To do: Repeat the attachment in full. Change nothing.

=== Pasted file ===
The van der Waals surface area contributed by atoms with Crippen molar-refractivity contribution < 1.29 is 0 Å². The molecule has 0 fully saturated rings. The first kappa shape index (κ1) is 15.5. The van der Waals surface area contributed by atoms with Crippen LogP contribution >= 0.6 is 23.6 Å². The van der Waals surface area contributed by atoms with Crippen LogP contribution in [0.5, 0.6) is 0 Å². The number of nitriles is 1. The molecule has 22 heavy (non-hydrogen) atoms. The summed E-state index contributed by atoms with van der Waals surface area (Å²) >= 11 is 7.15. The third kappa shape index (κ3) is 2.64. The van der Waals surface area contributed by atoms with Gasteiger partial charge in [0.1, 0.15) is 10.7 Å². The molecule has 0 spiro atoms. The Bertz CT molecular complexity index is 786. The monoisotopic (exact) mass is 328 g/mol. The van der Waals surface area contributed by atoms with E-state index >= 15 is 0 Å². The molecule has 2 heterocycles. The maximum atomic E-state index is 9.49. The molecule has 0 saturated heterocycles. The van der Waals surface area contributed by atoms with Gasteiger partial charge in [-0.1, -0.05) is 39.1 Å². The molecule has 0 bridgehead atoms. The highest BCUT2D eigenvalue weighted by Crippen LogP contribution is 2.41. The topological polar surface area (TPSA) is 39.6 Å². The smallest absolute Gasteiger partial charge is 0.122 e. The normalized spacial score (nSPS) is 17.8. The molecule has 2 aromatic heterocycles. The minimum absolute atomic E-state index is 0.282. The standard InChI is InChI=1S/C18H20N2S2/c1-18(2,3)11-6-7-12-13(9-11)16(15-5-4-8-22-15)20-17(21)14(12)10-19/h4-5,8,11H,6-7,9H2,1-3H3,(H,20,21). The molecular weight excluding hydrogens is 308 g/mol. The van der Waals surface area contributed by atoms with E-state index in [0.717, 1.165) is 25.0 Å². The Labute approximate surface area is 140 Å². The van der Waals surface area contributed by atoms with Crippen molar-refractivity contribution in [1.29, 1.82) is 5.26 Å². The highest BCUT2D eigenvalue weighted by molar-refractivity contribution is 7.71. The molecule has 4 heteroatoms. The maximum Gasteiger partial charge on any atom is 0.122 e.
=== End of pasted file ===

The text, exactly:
The van der Waals surface area contributed by atoms with Crippen molar-refractivity contribution < 1.29 is 0 Å². The molecule has 0 fully saturated rings. The first kappa shape index (κ1) is 15.5. The van der Waals surface area contributed by atoms with Crippen LogP contribution >= 0.6 is 23.6 Å². The van der Waals surface area contributed by atoms with Crippen LogP contribution in [0.5, 0.6) is 0 Å². The number of nitriles is 1. The molecule has 22 heavy (non-hydrogen) atoms. The summed E-state index contributed by atoms with van der Waals surface area (Å²) >= 11 is 7.15. The third kappa shape index (κ3) is 2.64. The van der Waals surface area contributed by atoms with Gasteiger partial charge in [0.1, 0.15) is 10.7 Å². The molecule has 0 spiro atoms. The Bertz CT molecular complexity index is 786. The monoisotopic (exact) mass is 328 g/mol. The van der Waals surface area contributed by atoms with E-state index >= 15 is 0 Å². The molecule has 2 heterocycles. The maximum atomic E-state index is 9.49. The molecule has 0 saturated heterocycles. The van der Waals surface area contributed by atoms with Gasteiger partial charge in [-0.1, -0.05) is 39.1 Å². The molecule has 0 bridgehead atoms. The highest BCUT2D eigenvalue weighted by Crippen LogP contribution is 2.41. The topological polar surface area (TPSA) is 39.6 Å². The smallest absolute Gasteiger partial charge is 0.122 e. The normalized spacial score (nSPS) is 17.8. The molecule has 2 aromatic heterocycles. The minimum absolute atomic E-state index is 0.282. The standard InChI is InChI=1S/C18H20N2S2/c1-18(2,3)11-6-7-12-13(9-11)16(15-5-4-8-22-15)20-17(21)14(12)10-19/h4-5,8,11H,6-7,9H2,1-3H3,(H,20,21). The molecular weight excluding hydrogens is 308 g/mol. The van der Waals surface area contributed by atoms with E-state index in [0.717, 1.165) is 25.0 Å². The Labute approximate surface area is 140 Å². The van der Waals surface area contributed by atoms with Crippen molar-refractivity contribution in [1.29, 1.82) is 5.26 Å². The highest BCUT2D eigenvalue weighted by molar-refractivity contribution is 7.71. The molecule has 4 heteroatoms. The maximum Gasteiger partial charge on any atom is 0.122 e.